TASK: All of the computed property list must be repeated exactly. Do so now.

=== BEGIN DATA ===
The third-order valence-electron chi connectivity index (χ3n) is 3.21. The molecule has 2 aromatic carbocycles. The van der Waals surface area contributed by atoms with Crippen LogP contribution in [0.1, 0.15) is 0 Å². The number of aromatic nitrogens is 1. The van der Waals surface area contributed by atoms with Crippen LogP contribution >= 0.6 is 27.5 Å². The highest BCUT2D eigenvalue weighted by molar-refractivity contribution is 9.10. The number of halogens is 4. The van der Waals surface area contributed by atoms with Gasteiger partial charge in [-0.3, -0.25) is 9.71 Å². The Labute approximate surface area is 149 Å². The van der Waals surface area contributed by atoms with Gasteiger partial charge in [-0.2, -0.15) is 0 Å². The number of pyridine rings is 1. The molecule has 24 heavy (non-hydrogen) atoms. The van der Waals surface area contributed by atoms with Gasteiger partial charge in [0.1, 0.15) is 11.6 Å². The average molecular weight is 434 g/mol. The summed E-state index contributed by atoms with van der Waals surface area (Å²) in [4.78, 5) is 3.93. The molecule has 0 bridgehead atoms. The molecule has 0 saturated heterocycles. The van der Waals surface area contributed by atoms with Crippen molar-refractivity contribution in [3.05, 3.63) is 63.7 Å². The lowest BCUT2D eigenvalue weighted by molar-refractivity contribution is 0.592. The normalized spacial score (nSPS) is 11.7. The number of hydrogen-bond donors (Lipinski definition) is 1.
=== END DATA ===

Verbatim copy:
The third-order valence-electron chi connectivity index (χ3n) is 3.21. The molecule has 2 aromatic carbocycles. The van der Waals surface area contributed by atoms with Crippen LogP contribution in [0.1, 0.15) is 0 Å². The number of aromatic nitrogens is 1. The van der Waals surface area contributed by atoms with Crippen LogP contribution >= 0.6 is 27.5 Å². The highest BCUT2D eigenvalue weighted by molar-refractivity contribution is 9.10. The number of halogens is 4. The van der Waals surface area contributed by atoms with Gasteiger partial charge in [-0.3, -0.25) is 9.71 Å². The Labute approximate surface area is 149 Å². The van der Waals surface area contributed by atoms with Gasteiger partial charge in [-0.2, -0.15) is 0 Å². The number of pyridine rings is 1. The molecule has 24 heavy (non-hydrogen) atoms. The van der Waals surface area contributed by atoms with Gasteiger partial charge in [0.1, 0.15) is 11.6 Å². The average molecular weight is 434 g/mol. The summed E-state index contributed by atoms with van der Waals surface area (Å²) in [4.78, 5) is 3.93. The molecule has 0 bridgehead atoms. The molecule has 0 saturated heterocycles. The van der Waals surface area contributed by atoms with Crippen molar-refractivity contribution in [3.05, 3.63) is 63.7 Å². The lowest BCUT2D eigenvalue weighted by molar-refractivity contribution is 0.592. The normalized spacial score (nSPS) is 11.7. The number of hydrogen-bond donors (Lipinski definition) is 1.